a multimodal treatment is supported by results of multiple RCTs, and the aggregated findings are supported by meta-analyses. There is no strong evidence supporting epidural injections for back pain, but there has been a single RCT on relief of leg pain. Neither is there strong evidence to support intrathecal drug therapies for neuropathic pain or minimally invasive spinal procedures for vertebral compression fractures (American Society of Anesthesiologists Task Force on Chronic Pain Management and American Society of Regional Anesthesia and Pain Medicine, 2010).

A growing body of evidence demonstrates that acupuncture can be useful for chronic pain (Lee et al., 2012; Manheimer et al., 2005; Vickers, 2012). The strongest evidence supports its use in treatment for headache, but it may be effective for other forms of chronic pain, such as low back pain and osteoarthritis. Therefore, acupuncture should be considered for use in customizing pain treatment of patients who have CMI.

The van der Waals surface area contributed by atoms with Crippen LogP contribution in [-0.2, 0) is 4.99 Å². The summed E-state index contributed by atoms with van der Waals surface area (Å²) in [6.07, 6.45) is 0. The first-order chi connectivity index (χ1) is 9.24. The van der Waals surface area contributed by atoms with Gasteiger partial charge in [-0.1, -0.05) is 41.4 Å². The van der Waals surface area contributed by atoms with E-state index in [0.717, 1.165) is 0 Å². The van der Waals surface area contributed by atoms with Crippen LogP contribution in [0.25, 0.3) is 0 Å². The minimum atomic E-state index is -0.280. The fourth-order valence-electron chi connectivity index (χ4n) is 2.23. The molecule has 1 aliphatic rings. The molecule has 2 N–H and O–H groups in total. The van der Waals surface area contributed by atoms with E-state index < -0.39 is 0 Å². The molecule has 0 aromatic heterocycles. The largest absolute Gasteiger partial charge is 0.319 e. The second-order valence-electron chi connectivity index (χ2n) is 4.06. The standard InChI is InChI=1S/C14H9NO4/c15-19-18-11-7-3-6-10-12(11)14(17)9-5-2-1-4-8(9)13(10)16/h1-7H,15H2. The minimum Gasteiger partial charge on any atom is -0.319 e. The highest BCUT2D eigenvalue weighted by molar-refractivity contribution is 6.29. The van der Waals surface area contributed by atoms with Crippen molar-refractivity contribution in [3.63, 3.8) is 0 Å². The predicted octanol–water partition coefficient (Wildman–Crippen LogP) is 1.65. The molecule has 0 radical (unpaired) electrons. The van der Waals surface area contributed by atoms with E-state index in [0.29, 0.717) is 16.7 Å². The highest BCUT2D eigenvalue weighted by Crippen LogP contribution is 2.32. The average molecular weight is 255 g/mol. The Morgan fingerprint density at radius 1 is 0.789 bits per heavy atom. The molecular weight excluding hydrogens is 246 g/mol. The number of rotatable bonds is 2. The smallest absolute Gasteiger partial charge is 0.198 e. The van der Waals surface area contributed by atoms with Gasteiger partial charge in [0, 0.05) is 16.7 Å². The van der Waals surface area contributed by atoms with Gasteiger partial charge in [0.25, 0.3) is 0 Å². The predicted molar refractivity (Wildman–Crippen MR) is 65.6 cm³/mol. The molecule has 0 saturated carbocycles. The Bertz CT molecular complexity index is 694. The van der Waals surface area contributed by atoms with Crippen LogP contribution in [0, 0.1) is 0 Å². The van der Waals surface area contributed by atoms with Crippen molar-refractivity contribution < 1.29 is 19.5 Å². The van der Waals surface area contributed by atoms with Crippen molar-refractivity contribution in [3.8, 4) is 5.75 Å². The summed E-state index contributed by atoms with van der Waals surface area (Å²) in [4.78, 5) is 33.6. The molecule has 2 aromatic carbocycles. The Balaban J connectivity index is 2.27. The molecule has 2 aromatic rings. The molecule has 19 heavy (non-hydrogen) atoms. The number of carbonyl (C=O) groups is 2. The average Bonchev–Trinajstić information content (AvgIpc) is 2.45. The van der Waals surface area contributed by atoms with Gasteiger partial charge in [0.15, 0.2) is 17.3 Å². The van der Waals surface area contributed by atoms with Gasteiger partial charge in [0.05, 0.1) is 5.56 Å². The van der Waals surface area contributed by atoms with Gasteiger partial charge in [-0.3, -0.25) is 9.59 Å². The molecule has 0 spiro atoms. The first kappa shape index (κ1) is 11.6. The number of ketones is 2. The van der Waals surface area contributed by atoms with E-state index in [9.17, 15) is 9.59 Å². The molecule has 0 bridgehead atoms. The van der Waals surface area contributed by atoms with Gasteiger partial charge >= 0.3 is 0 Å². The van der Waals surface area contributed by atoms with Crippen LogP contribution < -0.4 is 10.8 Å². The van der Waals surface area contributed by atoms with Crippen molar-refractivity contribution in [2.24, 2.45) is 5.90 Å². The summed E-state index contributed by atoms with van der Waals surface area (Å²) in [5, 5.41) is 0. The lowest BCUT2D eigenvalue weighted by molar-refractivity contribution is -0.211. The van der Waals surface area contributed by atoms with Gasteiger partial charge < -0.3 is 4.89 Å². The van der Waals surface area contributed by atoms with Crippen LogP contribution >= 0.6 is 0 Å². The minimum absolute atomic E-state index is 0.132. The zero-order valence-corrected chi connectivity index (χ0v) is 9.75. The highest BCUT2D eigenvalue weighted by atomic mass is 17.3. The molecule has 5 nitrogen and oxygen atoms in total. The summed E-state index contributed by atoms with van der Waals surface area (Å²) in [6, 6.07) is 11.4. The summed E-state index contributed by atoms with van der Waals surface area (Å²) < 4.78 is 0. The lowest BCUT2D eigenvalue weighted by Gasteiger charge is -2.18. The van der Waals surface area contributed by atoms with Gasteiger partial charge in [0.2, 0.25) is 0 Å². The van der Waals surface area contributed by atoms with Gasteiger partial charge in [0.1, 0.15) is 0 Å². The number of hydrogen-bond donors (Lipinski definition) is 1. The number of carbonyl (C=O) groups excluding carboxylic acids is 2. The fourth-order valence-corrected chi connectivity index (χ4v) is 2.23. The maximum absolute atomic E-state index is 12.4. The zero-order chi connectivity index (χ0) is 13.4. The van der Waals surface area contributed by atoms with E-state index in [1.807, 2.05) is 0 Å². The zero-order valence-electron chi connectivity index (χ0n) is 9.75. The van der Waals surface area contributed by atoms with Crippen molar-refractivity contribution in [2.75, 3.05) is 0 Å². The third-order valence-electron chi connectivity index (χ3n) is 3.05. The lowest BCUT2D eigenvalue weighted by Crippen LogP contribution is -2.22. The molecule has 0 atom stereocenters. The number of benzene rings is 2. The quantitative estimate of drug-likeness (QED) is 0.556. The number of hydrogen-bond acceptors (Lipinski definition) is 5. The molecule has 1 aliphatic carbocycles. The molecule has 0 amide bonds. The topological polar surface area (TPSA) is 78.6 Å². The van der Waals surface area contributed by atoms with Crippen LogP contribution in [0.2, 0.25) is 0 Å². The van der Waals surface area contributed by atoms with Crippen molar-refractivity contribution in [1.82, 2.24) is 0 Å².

Chronic fatigue syndrome (CFS), also known as myalgic encephalomyelitis, affects an estimated 4 million people in the United States, according to the Centers for Disease Control and Prevention (CDC), with prevalence estimates ranging from 0.2% to 2.54% (Maquet et al., 2006; Reeves et al., 2007). CFS is more common and more severe in women and people who have Latino and African-American backgrounds, and its prognosis worsens with age (Jason et al., 2011). People who have CFS often have other comorbid conditions, such as obesity and metabolic disorders, depression, irritable bowel syndrome (IBS), fibromyalgia, and multiple chemical sensitivity. Multiple symptoms of each of those conditions can overlap substantially with CMI, including fatigue, nonrestorative sleep, tenderness on palpation, and some mild cognitive dysfunction (CDC, 1994). Definitions of CFS vary, but the diagnosis is the result of careful review of patient history, physical health and mental health examinations, clinical laboratory testing, and indicated imaging studies to rule out other medical and psychologic diagnoses that may explain the symptoms of CFS. Definitions of CFS used by CDC and UK National Health Service are included in Box 5-1.

Chronic Fatigue Syndrome and Chronic Multisymptom Illness

Much research on CFS has targeted infectious triggers associated with low-grade fever, adenopathy, and influenza symptoms. Regardless, no consistent viral agents (such as human herpesvirus 6 and Epstein-Barr virus) have been definitively identified (Glaser and Kiecolt-Glaser, 1998). Fever, adenopathy, and infection-like symptoms tend to decrease over time, and fatigue and other somatic symptoms common in CMI become more prominent

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